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Is there any way to figure out whether the input is buffered or unbuffered (Apart from manual pages.)? Cant we figure out by looking at the names of the functions? Also for echoing and nonechoing... For quick reference where to find the list which has the details of Buffered, Unbuffered, echoing and nonechoing inputs?

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    Sorry, you said "apart from man pages". Comment removed. FYI setbuf may be helpful. – ldrumm Dec 3 '13 at 4:23
  • I don't think there's a portable way to detect whether a particular open file stream (FILE *) is buffered or unbuffered. Why would you need to know, anyway? – Jonathan Leffler Dec 3 '13 at 5:26
  • I dont want to know it at run time. But is there any way to know which function is buffered or unbuffered or echoed or non-echoed... By looking at a function name, is it possible? Or else any link which tells about which function is buffered and which one is not would help. – StackIT Dec 3 '13 at 10:42
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+50

All stdio.h functions for reading from a FILE may exhibit either "buffered" or "unbuffered" behavior, and either "echoing" or "non-echoing" behavior. What controls these things is not which function you use, but settings on the stream and/or its underlying file descriptor.

  • The standard library function setvbuf can be used to enable or disable buffering of input (and output) by the C library. This has no effect on buffering by the operating system. There are three possible modes: "fully buffered" (read or write in substantial chunks); "line buffered" (buffer until a '\n' character is read or written, but not beyond that); and "unbuffered" (all reads and writes go to the OS immediately).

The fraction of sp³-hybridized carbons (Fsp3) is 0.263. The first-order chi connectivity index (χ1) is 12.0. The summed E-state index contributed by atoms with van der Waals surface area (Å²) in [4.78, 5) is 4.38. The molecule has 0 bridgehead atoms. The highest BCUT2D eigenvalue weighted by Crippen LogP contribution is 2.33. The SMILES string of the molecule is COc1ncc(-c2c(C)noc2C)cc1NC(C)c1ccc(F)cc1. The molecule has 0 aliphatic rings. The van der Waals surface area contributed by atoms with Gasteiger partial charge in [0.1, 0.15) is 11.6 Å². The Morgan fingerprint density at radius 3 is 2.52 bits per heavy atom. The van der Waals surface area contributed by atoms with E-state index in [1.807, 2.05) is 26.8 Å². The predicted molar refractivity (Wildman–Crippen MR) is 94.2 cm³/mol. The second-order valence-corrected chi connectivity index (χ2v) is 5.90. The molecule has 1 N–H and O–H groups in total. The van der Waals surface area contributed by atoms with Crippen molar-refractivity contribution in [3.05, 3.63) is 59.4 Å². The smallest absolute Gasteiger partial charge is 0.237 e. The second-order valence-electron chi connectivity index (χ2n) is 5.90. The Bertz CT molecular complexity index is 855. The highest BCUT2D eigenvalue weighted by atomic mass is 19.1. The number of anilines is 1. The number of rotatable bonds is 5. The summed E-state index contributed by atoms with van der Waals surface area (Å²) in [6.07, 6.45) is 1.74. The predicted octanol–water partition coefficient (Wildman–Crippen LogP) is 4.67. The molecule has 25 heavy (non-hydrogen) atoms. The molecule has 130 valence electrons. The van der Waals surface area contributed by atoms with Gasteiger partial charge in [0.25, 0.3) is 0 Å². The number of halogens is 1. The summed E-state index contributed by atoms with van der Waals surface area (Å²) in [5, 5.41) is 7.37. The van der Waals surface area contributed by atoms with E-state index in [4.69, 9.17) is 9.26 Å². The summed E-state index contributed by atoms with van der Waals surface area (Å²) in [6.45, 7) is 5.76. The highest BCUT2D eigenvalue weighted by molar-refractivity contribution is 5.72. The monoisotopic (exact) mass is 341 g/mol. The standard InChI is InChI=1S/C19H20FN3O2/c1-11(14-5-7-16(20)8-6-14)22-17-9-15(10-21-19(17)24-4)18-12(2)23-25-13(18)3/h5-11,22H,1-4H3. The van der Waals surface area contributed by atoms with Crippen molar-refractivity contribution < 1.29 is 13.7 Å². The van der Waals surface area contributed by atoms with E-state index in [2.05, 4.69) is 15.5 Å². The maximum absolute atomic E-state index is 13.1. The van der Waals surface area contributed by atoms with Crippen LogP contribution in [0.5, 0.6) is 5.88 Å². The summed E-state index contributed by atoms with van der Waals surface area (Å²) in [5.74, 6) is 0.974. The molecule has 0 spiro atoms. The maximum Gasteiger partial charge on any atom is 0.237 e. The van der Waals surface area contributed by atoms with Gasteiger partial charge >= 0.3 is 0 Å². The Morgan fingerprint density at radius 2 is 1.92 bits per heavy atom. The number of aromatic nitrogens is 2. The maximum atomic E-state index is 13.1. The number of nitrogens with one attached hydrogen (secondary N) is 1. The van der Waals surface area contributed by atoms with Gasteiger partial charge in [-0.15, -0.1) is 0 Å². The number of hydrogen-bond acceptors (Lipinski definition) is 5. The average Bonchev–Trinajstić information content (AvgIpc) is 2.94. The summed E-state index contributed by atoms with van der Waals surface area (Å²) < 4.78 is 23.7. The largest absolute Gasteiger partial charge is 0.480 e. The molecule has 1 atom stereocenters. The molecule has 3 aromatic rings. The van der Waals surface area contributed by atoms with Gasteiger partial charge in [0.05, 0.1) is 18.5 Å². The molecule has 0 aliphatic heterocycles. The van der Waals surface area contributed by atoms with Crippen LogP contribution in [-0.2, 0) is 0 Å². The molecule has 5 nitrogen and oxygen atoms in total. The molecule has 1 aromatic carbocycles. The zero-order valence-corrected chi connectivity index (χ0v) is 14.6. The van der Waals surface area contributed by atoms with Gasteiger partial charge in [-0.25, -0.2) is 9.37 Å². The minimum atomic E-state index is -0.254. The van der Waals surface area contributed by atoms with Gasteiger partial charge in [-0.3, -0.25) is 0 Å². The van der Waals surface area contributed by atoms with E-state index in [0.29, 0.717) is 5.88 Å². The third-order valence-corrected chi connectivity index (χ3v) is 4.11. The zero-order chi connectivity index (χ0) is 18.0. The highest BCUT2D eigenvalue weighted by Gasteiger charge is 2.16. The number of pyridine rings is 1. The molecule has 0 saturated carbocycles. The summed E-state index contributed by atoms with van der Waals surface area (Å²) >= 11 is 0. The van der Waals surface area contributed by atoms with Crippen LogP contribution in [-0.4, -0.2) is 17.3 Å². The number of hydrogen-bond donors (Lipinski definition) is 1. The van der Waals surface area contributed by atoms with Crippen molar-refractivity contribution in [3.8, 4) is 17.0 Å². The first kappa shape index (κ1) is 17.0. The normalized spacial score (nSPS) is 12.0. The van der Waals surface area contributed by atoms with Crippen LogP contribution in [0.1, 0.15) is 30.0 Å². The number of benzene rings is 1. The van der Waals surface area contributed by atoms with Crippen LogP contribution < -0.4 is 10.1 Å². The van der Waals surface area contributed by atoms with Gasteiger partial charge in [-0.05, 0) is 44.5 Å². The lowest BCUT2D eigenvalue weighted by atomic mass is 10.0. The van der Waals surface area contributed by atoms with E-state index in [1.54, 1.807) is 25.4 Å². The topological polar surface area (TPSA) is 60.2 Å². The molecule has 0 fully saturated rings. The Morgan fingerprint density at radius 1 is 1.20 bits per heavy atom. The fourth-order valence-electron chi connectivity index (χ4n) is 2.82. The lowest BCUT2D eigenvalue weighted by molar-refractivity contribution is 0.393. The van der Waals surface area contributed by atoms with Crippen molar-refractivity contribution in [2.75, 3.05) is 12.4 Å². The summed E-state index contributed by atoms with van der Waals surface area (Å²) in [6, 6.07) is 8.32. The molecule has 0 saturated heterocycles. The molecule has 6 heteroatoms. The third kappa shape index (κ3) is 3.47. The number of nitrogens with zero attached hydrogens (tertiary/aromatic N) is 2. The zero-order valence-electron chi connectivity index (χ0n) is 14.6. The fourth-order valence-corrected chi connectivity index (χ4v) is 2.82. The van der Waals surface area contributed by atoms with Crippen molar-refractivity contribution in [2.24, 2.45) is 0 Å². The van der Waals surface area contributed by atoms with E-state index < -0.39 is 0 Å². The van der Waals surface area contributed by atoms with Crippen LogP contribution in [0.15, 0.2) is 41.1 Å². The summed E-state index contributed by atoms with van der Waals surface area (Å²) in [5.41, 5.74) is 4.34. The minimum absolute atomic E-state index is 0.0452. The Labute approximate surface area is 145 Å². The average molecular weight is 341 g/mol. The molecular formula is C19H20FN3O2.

• The default buffering for new FILE objects (including stdin and friends) is implementation-defined. Unixy C libraries generally default all FILEs to fully buffered, with two exceptions. stderr defaults to unbuffered. For any other FILE, if setvbuf has not been used on it at the time of the first actual read or write, and isatty is true for the underlying file descriptor, then the FILE becomes line-buffered.

  • Some C libraries provide extension functions, e.g. __flbf and friends on Linux and Solaris, for reading back some of the settings controlled by setvbuf. Keep in mind that, as described above, the buffering mode can change upon the first actual read or write, if it hasn't been explicitly set.

If input is from a file, setvbuf is the only knob you have. If input is from some sort of communication channel, there may be other knobs:

  • On POSIX-conformant systems (read "everything except Windows"), a program can request any of several different modes for terminal input. Of these, the most important distinction to make is between "canonical" and "noncanonical". A terminal in canonical mode exhibits both buffering and echoing. (This buffering is separate from the buffering the C library may do if setvbuf has not been used to disable it.) Non-canonical mode allows you to toggle buffering and echoing separately. The low-level POSIX terminal interface is extensive, complicated, and allows you to both read and write all of these settings.

  • If you think you want to put the terminal in a non-canonical mode, before writing a bunch of code against the low-level POSIX API for doing so, you should first consider whether the readline or ncurses library would make your life easier.

  • If you are reading from a pipe, you are at the mercy of whoever is writing to it; you cannot control the size of the chunks you get.